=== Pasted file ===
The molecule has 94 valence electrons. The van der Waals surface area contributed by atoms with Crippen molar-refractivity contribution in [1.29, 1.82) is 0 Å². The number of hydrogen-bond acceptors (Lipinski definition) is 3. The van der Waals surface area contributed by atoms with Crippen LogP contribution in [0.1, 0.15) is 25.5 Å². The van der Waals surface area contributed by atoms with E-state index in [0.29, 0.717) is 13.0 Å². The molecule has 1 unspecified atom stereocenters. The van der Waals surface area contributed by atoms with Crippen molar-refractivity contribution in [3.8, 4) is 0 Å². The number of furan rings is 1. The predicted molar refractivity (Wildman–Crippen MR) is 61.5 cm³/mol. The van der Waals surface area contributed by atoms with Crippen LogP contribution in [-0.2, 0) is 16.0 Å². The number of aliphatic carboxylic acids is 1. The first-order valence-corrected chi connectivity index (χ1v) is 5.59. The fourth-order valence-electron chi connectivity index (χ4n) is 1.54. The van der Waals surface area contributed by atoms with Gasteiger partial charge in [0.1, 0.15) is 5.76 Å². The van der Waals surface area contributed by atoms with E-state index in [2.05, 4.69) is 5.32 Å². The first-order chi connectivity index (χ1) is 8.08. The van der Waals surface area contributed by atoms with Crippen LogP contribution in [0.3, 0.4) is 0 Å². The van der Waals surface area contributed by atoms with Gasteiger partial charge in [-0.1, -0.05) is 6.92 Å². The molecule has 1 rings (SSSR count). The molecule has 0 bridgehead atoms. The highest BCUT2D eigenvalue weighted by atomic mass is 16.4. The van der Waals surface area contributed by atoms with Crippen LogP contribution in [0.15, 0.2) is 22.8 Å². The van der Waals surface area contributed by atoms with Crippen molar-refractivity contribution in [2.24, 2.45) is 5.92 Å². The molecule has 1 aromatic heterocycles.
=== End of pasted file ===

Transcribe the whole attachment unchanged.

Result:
The molecule has 94 valence electrons. The van der Waals surface area contributed by atoms with Crippen molar-refractivity contribution in [1.29, 1.82) is 0 Å². The number of hydrogen-bond acceptors (Lipinski definition) is 3. The van der Waals surface area contributed by atoms with Crippen LogP contribution in [0.1, 0.15) is 25.5 Å². The van der Waals surface area contributed by atoms with E-state index in [0.29, 0.717) is 13.0 Å². The molecule has 1 unspecified atom stereocenters. The van der Waals surface area contributed by atoms with Crippen molar-refractivity contribution in [3.8, 4) is 0 Å². The number of furan rings is 1. The predicted molar refractivity (Wildman–Crippen MR) is 61.5 cm³/mol. The van der Waals surface area contributed by atoms with Crippen LogP contribution in [-0.2, 0) is 16.0 Å². The number of aliphatic carboxylic acids is 1. The first-order valence-corrected chi connectivity index (χ1v) is 5.59. The fourth-order valence-electron chi connectivity index (χ4n) is 1.54. The van der Waals surface area contributed by atoms with Gasteiger partial charge in [0.1, 0.15) is 5.76 Å². The van der Waals surface area contributed by atoms with E-state index in [2.05, 4.69) is 5.32 Å². The first-order chi connectivity index (χ1) is 8.08. The van der Waals surface area contributed by atoms with Crippen LogP contribution in [0.3, 0.4) is 0 Å². The van der Waals surface area contributed by atoms with Gasteiger partial charge in [-0.1, -0.05) is 6.92 Å². The molecule has 1 rings (SSSR count). The molecule has 0 bridgehead atoms. The highest BCUT2D eigenvalue weighted by atomic mass is 16.4. The van der Waals surface area contributed by atoms with Crippen LogP contribution in [0.15, 0.2) is 22.8 Å². The van der Waals surface area contributed by atoms with Crippen molar-refractivity contribution in [2.24, 2.45) is 5.92 Å². The molecule has 1 aromatic heterocycles.